If Brexit is a success – economically, but also politically – it could have a twofold positive effect on Europe. For one thing, the EU can no longer take their members for granted. It would actually have to make a positive effort to persuade people that the Union benefits them, also by respecting national interests and national cultures. For another thing, a successful independent Britain could be a free-market role model for an increasingly overregulated, big-state EU. People within the EU may then wake up to the fact that wealth and well-being are not reliant on rules, regulation, and bureaucracies, but rather the opposite.
However, aside from the divisions and quarrels, there are bonds that tie Europeans together. In a recently held conference François-Xavier Bellamy, Member of the European Parliament pointed out that Europe is not only an international organization like the UN or any others, she is a culture. Furthermore, there are ongoing debates and consideration about the need to promote or cherish a European way of life. What in your view may connect all Europeans – in and outside of the EU – and what makes the European way of life unique?
Very clearly, the element that connects Europeans – and, incidentally, any other individuals informed by European culture – is a certain unconstrained spontaneity of thought: a certain inner freedom to lose yourself in the contemplation of possibilities, while at the same time taking things very seriously for their own sake and following through to the very end. Homer’s or Chrétien de Troyes’ heroes or – in real life – Marco Polo, Christopher Columbus or, say, Captain Scott – they all illustrate this convergence of playfulness and Faustian wholeheartedness that has been the one elementary feature of the European mind from the beginning. Everything else – aesthetics, science, politics, philosophy – can be deduced from it. To give you a recent example: There’s a hugely interesting interview with the young Steve Jobs on YouTube where he explains how Apple developed the Mackintosh. And what he says is this:
“ultimately, it comes down to taste”.
Not to technology, not to engineering, but to taste! And then he goes on telling us that developing the Mackintosh was a liberal-arts effort, with musicians, historians and what have you contributing their knowledge to what was to epitomize the greatest achievement of high technology in its day. This is a perfect example for what I think gives European culture all over the world its unique character.
The upcoming Conference on the Future of Europe aspires to provide a forum for discussion about the potential reforms of the EU as well as about the future of the European continent. We began our conversation by recalling the story of the legendary song, the “Wind of Change”. What changes and fresh ideas would you think the EU should now pursue in the face of these crises period? What are the values that it should embrace to make their continent and their countries flourishing, competitive and proud?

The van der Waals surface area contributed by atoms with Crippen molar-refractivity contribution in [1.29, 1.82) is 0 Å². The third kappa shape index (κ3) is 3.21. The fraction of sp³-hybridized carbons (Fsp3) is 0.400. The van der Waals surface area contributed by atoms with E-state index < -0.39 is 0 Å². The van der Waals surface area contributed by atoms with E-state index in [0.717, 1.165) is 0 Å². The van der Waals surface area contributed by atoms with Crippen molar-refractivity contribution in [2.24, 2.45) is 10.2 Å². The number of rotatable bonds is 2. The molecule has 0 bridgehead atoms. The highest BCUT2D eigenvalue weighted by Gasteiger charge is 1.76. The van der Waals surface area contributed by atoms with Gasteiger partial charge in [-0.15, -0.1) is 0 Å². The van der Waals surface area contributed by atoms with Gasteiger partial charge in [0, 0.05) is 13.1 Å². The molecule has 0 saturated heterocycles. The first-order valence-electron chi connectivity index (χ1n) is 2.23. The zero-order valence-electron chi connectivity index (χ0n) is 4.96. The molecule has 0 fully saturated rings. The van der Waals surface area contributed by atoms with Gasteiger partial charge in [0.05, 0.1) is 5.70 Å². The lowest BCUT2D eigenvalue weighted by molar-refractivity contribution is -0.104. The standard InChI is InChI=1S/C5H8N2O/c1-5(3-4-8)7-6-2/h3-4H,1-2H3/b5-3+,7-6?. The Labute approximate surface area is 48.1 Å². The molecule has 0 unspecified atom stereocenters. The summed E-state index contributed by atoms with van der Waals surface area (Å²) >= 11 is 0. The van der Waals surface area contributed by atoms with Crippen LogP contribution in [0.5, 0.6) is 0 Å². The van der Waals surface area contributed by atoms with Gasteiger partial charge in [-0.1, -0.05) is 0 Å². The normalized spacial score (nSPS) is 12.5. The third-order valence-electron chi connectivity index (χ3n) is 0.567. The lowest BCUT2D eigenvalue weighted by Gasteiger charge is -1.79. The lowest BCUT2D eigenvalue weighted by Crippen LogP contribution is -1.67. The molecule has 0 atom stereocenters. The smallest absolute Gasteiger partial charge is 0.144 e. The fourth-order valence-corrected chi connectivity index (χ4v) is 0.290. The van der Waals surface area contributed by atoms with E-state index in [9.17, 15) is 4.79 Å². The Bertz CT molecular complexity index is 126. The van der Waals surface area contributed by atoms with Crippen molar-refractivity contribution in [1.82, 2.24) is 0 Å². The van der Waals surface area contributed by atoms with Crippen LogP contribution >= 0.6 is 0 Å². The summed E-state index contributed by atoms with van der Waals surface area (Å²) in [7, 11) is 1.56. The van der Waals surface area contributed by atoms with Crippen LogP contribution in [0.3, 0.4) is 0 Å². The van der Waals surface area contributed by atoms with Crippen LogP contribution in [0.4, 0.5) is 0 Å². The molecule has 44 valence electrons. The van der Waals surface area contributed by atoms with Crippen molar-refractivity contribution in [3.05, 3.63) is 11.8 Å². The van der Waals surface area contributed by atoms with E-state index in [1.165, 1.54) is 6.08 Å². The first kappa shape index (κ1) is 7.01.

In terms of fresh ideas, I think Europe urgently needs to understand that it’s being catastrophically left behind in the field of new technologies, and that this will banish it to the sidelines not just economically but also politically. As for artificial intelligence, it has now irreversibly fallen behind the US and China, but there is still a chance it could achieve technology leadership in areas such as space travel or robotics. Essentially,
European industry needs to be encouraged to massively invest in R&D in these fields.
Less red tape and lower taxes would be a start. In fact,
this is something where the Central European countries could take the lead.
Imagine an orchestrated effort of those countries to help European tech companies set up R&D- and manufacturing facilities in Central Europe. This would not only require a generous tax regime, de-regulation, and infrastructure, but above all an academic ecosystem within which such research could flourish. I’m thinking of a joint Central European university, massively funded by several governments as well as industry and concentrating upon those technologies in which Europe might actually be a front-runner. A kind of Central-European Stanford within an emerging Central European Silicon Valley, a university whose labs collaborate with businesses in churning out technologies that catapult Europe to the forefront and change the world. But I’m not merely thinking of a solely technical university. Rather, such a university would combine technology leadership with cultural and ethical leadership, thereby becoming an institution and a place where the big issues confronting Europe are being discussed, and where Europeans would look for the solutions that really count. It might also be an agora where values are being discussed – where traditional values are being revisited and reinterpreted in the light of technological advances, and where technological advances give rise to new values.